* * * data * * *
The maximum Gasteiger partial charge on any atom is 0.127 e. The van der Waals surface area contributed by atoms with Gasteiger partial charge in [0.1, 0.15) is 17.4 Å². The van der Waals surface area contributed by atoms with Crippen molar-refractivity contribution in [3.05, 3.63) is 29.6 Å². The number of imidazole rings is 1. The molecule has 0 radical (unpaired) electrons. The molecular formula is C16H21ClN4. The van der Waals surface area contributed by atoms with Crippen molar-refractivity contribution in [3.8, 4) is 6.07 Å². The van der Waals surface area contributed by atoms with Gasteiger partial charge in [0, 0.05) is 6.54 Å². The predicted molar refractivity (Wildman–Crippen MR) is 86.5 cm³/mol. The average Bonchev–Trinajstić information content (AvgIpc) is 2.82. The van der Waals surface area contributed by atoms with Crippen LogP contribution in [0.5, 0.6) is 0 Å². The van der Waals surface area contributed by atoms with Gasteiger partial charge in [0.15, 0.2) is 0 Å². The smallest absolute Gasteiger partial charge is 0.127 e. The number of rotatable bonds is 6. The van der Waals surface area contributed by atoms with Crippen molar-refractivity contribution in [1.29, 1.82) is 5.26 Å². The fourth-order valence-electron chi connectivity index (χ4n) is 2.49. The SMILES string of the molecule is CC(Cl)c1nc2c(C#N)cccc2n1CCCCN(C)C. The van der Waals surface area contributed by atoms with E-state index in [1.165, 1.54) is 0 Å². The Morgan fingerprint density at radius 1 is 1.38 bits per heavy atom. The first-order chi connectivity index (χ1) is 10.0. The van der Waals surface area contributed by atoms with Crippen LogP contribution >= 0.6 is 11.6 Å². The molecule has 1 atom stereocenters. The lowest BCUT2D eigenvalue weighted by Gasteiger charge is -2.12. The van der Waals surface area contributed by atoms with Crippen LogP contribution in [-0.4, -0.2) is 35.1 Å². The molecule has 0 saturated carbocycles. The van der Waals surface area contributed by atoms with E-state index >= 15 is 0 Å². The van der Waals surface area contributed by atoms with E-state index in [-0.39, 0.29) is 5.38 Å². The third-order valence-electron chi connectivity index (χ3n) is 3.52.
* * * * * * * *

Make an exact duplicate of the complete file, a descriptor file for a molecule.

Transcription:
The maximum Gasteiger partial charge on any atom is 0.127 e. The van der Waals surface area contributed by atoms with Gasteiger partial charge in [0.1, 0.15) is 17.4 Å². The van der Waals surface area contributed by atoms with Crippen molar-refractivity contribution in [3.05, 3.63) is 29.6 Å². The number of imidazole rings is 1. The molecule has 0 radical (unpaired) electrons. The molecular formula is C16H21ClN4. The van der Waals surface area contributed by atoms with Crippen molar-refractivity contribution in [3.8, 4) is 6.07 Å². The van der Waals surface area contributed by atoms with Gasteiger partial charge in [0, 0.05) is 6.54 Å². The predicted molar refractivity (Wildman–Crippen MR) is 86.5 cm³/mol. The average Bonchev–Trinajstić information content (AvgIpc) is 2.82. The van der Waals surface area contributed by atoms with Crippen LogP contribution in [0.5, 0.6) is 0 Å². The van der Waals surface area contributed by atoms with Gasteiger partial charge in [0.15, 0.2) is 0 Å². The smallest absolute Gasteiger partial charge is 0.127 e. The number of rotatable bonds is 6. The van der Waals surface area contributed by atoms with Crippen molar-refractivity contribution in [1.29, 1.82) is 5.26 Å². The fourth-order valence-electron chi connectivity index (χ4n) is 2.49. The SMILES string of the molecule is CC(Cl)c1nc2c(C#N)cccc2n1CCCCN(C)C. The van der Waals surface area contributed by atoms with E-state index in [1.165, 1.54) is 0 Å². The Morgan fingerprint density at radius 1 is 1.38 bits per heavy atom. The first-order chi connectivity index (χ1) is 10.0. The van der Waals surface area contributed by atoms with Crippen LogP contribution >= 0.6 is 11.6 Å². The molecule has 1 atom stereocenters. The lowest BCUT2D eigenvalue weighted by Gasteiger charge is -2.12. The van der Waals surface area contributed by atoms with Crippen LogP contribution in [-0.4, -0.2) is 35.1 Å². The molecule has 0 saturated carbocycles. The van der Waals surface area contributed by atoms with E-state index >= 15 is 0 Å². The van der Waals surface area contributed by atoms with E-state index in [-0.39, 0.29) is 5.38 Å². The third-order valence-electron chi connectivity index (χ3n) is 3.52.